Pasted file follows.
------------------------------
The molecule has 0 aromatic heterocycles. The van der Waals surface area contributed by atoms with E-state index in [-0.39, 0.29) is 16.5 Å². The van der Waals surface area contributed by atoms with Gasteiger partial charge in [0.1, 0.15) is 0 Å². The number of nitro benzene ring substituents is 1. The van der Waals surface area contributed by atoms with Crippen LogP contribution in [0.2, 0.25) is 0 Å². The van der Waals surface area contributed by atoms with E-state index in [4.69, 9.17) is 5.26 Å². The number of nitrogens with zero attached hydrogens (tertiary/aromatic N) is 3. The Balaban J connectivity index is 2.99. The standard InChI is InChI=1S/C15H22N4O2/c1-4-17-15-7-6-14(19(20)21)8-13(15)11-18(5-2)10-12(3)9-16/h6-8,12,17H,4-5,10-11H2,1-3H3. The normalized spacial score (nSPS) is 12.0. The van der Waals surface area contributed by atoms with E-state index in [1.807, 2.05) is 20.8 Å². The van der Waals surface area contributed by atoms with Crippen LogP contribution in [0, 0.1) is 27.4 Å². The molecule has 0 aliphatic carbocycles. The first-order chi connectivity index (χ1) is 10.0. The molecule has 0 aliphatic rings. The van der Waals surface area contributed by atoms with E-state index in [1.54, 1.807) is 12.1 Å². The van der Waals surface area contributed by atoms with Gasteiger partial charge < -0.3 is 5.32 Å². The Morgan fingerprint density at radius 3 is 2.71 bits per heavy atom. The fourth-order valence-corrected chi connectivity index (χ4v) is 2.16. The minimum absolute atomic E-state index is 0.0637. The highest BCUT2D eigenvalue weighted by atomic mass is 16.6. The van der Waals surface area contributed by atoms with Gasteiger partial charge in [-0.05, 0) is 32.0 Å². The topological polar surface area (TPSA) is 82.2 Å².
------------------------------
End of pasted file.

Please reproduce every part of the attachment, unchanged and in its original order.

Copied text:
The molecule has 0 aromatic heterocycles. The van der Waals surface area contributed by atoms with E-state index in [-0.39, 0.29) is 16.5 Å². The van der Waals surface area contributed by atoms with Gasteiger partial charge in [0.1, 0.15) is 0 Å². The number of nitro benzene ring substituents is 1. The van der Waals surface area contributed by atoms with Crippen LogP contribution in [0.2, 0.25) is 0 Å². The van der Waals surface area contributed by atoms with E-state index in [4.69, 9.17) is 5.26 Å². The number of nitrogens with zero attached hydrogens (tertiary/aromatic N) is 3. The Balaban J connectivity index is 2.99. The standard InChI is InChI=1S/C15H22N4O2/c1-4-17-15-7-6-14(19(20)21)8-13(15)11-18(5-2)10-12(3)9-16/h6-8,12,17H,4-5,10-11H2,1-3H3. The normalized spacial score (nSPS) is 12.0. The van der Waals surface area contributed by atoms with E-state index in [1.807, 2.05) is 20.8 Å². The van der Waals surface area contributed by atoms with Crippen LogP contribution in [0, 0.1) is 27.4 Å². The molecule has 0 aliphatic carbocycles. The first-order chi connectivity index (χ1) is 10.0. The molecule has 0 aliphatic rings. The van der Waals surface area contributed by atoms with E-state index in [1.54, 1.807) is 12.1 Å². The van der Waals surface area contributed by atoms with Gasteiger partial charge < -0.3 is 5.32 Å². The Morgan fingerprint density at radius 3 is 2.71 bits per heavy atom. The fourth-order valence-corrected chi connectivity index (χ4v) is 2.16. The minimum absolute atomic E-state index is 0.0637. The highest BCUT2D eigenvalue weighted by atomic mass is 16.6. The van der Waals surface area contributed by atoms with Gasteiger partial charge in [-0.05, 0) is 32.0 Å². The topological polar surface area (TPSA) is 82.2 Å².